I love Fallout 3 and reading this article makes it more appealing. Keep up the good work.


  7. Sheelagh the vault dweller #

    Very interesting piece.

    However, while it might help make your point, you’re wrong about humanity dying in the Fallout universe. Out west, the NCR has a population of 700,000 along with railroads, factories, electricity, a well-organised army and a police force. While the Capital Wasteland is more lawless, there’s no shortage of people there either (Vault 101, at least, has the lack of genetic viability, something the Overseer admits)

    What are your thoughts of on Enclave Radio? Broadcasting stirring speeches and patriotic songs across the devastated remnants of the nation? Trying to rally the people by talking about stuff they’ll have never experienced, like baseball games? I have to admit, I support the Enclave. Not because of the propaganda, but because of the truth. They have the biggest, most advanced army in the Capital Wasteland. Who better to get rid of the raiders and super mutants (you see patrols in lots of areas doing just this), to use their resources to let people get on with rebuilding instead of just surviving?


  8. perich OTI Staff #

    @Sheelagh: good points. I don’t know that the Fallout developers have commented explicitly on the long-term future of the human species in their universe. And they probably don’t intend to. So maybe things aren’t hopeless!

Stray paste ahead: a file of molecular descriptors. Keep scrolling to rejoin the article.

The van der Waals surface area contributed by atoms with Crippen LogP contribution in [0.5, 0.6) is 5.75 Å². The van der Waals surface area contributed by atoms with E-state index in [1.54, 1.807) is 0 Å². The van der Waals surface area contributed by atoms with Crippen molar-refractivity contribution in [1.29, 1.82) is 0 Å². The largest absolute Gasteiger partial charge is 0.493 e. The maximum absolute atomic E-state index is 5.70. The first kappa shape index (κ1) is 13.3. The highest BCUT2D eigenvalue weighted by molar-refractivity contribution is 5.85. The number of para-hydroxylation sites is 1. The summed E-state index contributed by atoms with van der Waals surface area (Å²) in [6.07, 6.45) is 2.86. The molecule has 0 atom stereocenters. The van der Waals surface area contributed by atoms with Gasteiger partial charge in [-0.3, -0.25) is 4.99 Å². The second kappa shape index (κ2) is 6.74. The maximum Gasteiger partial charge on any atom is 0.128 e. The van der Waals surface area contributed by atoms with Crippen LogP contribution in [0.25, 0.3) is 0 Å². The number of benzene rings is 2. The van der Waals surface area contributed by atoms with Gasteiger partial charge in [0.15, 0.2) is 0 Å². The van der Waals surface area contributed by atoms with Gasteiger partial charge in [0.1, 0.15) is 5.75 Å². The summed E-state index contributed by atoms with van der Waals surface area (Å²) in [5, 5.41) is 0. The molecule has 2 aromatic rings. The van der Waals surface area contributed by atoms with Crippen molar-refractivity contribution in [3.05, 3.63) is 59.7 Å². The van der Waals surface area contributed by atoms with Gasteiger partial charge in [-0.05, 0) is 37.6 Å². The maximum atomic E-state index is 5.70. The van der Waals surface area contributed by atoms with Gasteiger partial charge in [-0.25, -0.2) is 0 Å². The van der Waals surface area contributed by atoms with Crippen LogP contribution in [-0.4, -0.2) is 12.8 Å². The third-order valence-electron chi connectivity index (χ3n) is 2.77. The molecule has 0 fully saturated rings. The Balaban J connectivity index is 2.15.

However, an industrial society (like the NCR and the Enclave are trying to recreate) requires an industrial population base to labor in support of it. 700,000 people may be enough to support a civilization with railroads and factories, but I suspect that’s cutting it really close. London circa 1900 had 6.7 million people. Presuming (pure seat of my pants guesswork) that 15% of them worked in blue collar labor, that’s at least 1 million souls keeping the trains running on time.

    Also, bear in mind when I talk about “the end of the human species,” I mean on an ecological scale of time. It took the last Cretaceous dinosaurs at least a million years to die off. Humans have wrecked the planet far worse in Fallout 3, but even the most pessimistic estimates would give the human race another, say, two thousand years of life.


  9. Sheelagh the vault dweller #

    @Perich: Good points too. Don’t forget that the Fallout universe is more advanced than ours, and so automation (specifically robots and AIs) can take care of a lot of tasks. They also have huge advantages in the form of their fusion power sources which means electricity isn’t something that needs as much effort dedicated to it. I suspect this is part of the explanation for how (as my other half wondered) all the lights in the subways and sewers still work – every so often, you come across a small reactor humming away happily in a utility room, as it has done for the last two centuries.

    As we never get to see the NCR running (apart from the capital city) up close it’s hard to say just how well it all works but I’d imagine that it must. Certainly in Fallout 2, the various independent settlements all had a speciality they traded (Modoc had produce, Vault City medicine, Redding gold, Broken Hills uranium, Gecko power, San Francisco weapons) for the stuff they lacked.

    A lot of folks have said that Fallout 3’s nuclear devastation would be more befitting of a world 2 years after the war, not 200. After two centuries, many plant species would have started to regrow and certainly we wouldn’t still have a desert… Point Lookout gives a more realistically overgrown setting. It’s also mentioned that once you get about 50 miles out to sea, the ocean is largely as it is now (and no doubt getting better, given there’s no trawlers scooping up everything in huge nets).